When Saul “Canelo” Alvarez and Gennady Golovkin first shared a ring in September 2017, the hardest punch that landed that night seemed to be the overhand right that the Mexican catapulted onto the chin of “GGG”, midway through the ninth round. The velocity and impact were frightening in equal measure, but not as much as Golovkin’s stoic expression as he twisted his head back to face Canelo and continued to plod towards the younger fighter – an unmoved, unimpressed, undeterred Terminator.
While that punch has gone down as one of the great viral moments of this generation in boxing, some would argue that the hardest shot to land that night in Las Vegas was the gut punch to Golovkin and his supporters when the result of his middleweight title fight with Canelo was revealed. Despite the Kazakh leading the dance with near constant forward pressure and compiling a collection of cleaner punches than his opponent, GGG was only a 115-113 winner on one scorecard. The others read 114-114 and a stupefying 118-110 in Canelo’s favour.
Twelve months later, the pair returned to the T-Mobile Arena in a bid to provide clarity where none was actually needed, only for judging to once again frustrate Golovkin more than any of Canelo’s offence or defence. Alvarez was declared a majority-decision winner – a 115-113 victor on two scorecards, while the other read 114-114. The fight was an instant classic, undoubtedly closer than the rivals’ first, but a significant proportion of observers had Golovkin winning again. To add insult to perceived injustice, the rematch had taken place four months later than planned after Canelo tested positive for the banned substance clenbuterol.
And so Golovkin had emerged from two fights against the ordained face of boxing with a defeat – the first of his professional career – and a draw, despite a consensus that he had won one of those contests, if not both.
Now four years on, at the age of 40, Golovkin will once again enter the T-Mobile Arena for a September showdown with Canelo in hopes of documenting a victory over his rival in the official files, not just in the minds of fans. Age is not on the unassumingly brutal boxer’s side, nor is weight as he moves up to challenge Canelo.
The strange truth is this: For as compelling as Canelo vs GGG II was, and for as interesting as their initial clash was, this trilogy bout feels untimely, unnecessary, and unfair on Golovkin.
Even those who clamoured for a third fight between Canelo and GGG would have wished to have seen it sooner after their initial rematch, not four years on, but the factors that were off-putting then remain so now.
Thirty-seven of Golovkin’s 42 wins have seen the Kazakh, mild-mannered out of the ring but malicious in it, crumple his opponents. His first two meetings with Alvarez, however, have seemingly proven that the Mexican’s notoriously stern chin can absorb even Golovkin’s most ferocious output. At GGG’s advanced age, relative to the sport, power only wanes; a knockout shot is likely further out of his reach now than it was in 2017 and 2018. The first two Canelo-GGG fights also apparently proved that Golovkin is not going to get the nod on the judges’ scorecards; if that were going to happen, it would have done so five years ago, if not four as well. And while Golovkin has shown a remarkable resilience to Canelo’s best offense, as with the way he no-sold the afore-mentioned Alvarez haymaker in their first bout, that resilience might just show signs of recession this time around.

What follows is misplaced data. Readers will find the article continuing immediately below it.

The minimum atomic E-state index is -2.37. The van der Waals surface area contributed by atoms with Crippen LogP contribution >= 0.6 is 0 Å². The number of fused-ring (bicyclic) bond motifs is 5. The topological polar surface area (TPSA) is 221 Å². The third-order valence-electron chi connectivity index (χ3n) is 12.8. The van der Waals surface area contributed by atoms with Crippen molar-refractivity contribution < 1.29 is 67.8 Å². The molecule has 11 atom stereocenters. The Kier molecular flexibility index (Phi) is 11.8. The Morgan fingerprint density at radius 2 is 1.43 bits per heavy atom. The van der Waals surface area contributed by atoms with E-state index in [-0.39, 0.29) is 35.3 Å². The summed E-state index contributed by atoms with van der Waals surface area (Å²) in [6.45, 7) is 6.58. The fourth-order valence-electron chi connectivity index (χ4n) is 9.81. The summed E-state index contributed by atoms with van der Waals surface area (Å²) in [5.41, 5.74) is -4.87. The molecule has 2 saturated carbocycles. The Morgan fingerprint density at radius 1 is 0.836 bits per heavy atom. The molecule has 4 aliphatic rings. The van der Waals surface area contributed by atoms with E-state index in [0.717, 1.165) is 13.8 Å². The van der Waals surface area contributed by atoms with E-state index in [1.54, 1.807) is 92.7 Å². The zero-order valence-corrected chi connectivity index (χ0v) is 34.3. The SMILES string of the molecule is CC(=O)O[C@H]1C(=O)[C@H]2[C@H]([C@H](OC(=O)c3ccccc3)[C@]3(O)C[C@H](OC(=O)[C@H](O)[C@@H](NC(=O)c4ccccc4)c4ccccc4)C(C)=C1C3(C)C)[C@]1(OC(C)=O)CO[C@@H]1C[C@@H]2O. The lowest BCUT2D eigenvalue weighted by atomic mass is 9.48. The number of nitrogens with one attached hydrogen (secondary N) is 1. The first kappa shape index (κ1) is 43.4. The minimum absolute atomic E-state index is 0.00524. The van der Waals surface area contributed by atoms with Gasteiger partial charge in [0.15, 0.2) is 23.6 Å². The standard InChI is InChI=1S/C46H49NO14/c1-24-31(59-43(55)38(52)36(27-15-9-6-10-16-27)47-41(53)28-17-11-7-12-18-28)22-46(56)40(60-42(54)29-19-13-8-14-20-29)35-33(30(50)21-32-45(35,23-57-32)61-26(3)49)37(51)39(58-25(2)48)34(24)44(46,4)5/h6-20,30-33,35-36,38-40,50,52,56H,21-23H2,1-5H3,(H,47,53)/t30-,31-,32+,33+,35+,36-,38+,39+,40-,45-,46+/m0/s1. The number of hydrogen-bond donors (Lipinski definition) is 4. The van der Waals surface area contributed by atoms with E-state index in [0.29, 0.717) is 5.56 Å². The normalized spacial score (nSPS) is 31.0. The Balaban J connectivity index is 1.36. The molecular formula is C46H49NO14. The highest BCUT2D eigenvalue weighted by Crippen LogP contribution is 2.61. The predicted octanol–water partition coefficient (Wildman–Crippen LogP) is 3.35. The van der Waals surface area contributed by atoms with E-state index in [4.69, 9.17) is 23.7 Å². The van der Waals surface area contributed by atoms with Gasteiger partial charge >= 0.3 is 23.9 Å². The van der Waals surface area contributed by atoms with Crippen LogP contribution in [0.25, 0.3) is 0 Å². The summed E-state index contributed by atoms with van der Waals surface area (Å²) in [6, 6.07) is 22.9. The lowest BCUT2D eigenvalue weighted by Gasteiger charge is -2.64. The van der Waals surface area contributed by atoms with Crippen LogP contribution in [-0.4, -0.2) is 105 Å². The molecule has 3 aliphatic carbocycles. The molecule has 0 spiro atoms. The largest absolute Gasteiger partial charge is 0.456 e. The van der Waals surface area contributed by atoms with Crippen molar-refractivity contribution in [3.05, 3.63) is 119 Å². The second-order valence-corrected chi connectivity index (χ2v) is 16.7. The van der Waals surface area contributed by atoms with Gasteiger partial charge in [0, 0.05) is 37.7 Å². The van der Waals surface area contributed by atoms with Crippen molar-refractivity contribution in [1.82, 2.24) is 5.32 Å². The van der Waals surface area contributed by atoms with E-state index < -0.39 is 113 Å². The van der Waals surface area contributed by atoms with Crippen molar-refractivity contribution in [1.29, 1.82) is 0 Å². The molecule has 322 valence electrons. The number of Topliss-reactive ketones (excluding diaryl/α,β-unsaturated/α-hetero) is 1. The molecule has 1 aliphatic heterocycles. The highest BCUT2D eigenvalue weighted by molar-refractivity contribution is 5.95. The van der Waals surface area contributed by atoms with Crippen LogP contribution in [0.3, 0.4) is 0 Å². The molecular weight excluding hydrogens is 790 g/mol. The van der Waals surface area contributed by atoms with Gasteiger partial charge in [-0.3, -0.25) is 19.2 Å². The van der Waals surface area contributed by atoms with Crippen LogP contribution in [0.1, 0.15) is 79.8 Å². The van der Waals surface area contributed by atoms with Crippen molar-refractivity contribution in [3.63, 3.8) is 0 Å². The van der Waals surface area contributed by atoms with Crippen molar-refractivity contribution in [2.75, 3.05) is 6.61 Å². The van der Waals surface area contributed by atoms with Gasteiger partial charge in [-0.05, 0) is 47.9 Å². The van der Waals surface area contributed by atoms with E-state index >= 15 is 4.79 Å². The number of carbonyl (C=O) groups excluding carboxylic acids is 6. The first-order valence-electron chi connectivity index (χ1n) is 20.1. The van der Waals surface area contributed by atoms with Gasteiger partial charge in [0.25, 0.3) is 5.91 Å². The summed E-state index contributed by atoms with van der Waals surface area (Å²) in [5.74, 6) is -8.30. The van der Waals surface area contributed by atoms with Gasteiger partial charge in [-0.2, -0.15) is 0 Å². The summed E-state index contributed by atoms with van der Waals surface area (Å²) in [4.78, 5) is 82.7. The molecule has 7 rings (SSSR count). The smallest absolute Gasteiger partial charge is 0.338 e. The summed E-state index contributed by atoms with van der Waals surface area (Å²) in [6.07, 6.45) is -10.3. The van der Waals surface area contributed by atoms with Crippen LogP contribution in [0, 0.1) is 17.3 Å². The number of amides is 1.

That is the fear in fans of Golovkin: that he will come away from this famous trilogy with two defeats and a draw, though his performances will have warranted so much more. That is, of course, to preempt the outcome of Saturday’s trilogy bout, but the majority expect Canelo to finally earn a clear win against Golovkin, potentially even a stoppage that could drastically alter perceptions of this great rivalry and lead to an unfortunate revisionism of GGG’s career.
And it all stems from that first encounter with Canelo.
Alvarez could afford his decision defeat by Floyd Mayweather in 2013; his first professional loss, to a much more experienced opponent no less, only slightly stunted the 23-year-old’s growth into Mayweather’s successor. He could even afford his defeat by Dmitry Bivol this May, his first loss since the Mayweather result, due to the respect among fans and pundits for the Mexican’s bid to win a second light-heavyweight title.
If he had lost that infamous first fight, as many fans and critics alike believe he did, he would have found himself in the position he now occupies five years later: needing a victory to prove himself on the back of a defeat. Then in turn perhaps more observers would have accepted a close decision win for Canelo in the rematch, and a trilogy fight would have felt more genuine.
Instead, the rivals return to the same venue, in the same month as their first two fights, with the same outcome seeming inevitable: Golovkin coming away with less than he deserves – this time, with less than his career would deserve.